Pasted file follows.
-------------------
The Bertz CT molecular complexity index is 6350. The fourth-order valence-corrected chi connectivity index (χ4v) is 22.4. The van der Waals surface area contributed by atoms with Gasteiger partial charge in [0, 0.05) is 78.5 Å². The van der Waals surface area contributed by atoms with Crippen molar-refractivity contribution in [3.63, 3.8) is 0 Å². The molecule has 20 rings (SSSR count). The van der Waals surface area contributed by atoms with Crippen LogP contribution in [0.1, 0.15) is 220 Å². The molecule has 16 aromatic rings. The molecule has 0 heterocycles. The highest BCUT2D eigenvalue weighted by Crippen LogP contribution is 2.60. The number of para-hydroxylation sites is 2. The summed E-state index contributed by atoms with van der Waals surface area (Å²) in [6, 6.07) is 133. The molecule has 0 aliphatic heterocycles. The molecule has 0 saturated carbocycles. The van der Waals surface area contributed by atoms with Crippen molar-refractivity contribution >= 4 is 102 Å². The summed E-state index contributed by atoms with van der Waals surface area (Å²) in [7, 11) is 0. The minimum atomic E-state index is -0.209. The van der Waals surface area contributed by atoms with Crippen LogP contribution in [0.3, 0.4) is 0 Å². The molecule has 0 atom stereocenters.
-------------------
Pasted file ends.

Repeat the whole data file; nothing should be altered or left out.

The Bertz CT molecular complexity index is 6350. The fourth-order valence-corrected chi connectivity index (χ4v) is 22.4. The van der Waals surface area contributed by atoms with Gasteiger partial charge in [0, 0.05) is 78.5 Å². The van der Waals surface area contributed by atoms with Crippen molar-refractivity contribution in [3.63, 3.8) is 0 Å². The molecule has 20 rings (SSSR count). The van der Waals surface area contributed by atoms with Crippen LogP contribution in [0.1, 0.15) is 220 Å². The molecule has 16 aromatic rings. The molecule has 0 heterocycles. The highest BCUT2D eigenvalue weighted by Crippen LogP contribution is 2.60. The number of para-hydroxylation sites is 2. The summed E-state index contributed by atoms with van der Waals surface area (Å²) in [6, 6.07) is 133. The molecule has 0 aliphatic heterocycles. The molecule has 0 saturated carbocycles. The van der Waals surface area contributed by atoms with Crippen molar-refractivity contribution >= 4 is 102 Å². The summed E-state index contributed by atoms with van der Waals surface area (Å²) in [7, 11) is 0. The minimum atomic E-state index is -0.209. The van der Waals surface area contributed by atoms with Crippen LogP contribution in [0.3, 0.4) is 0 Å². The molecule has 0 atom stereocenters.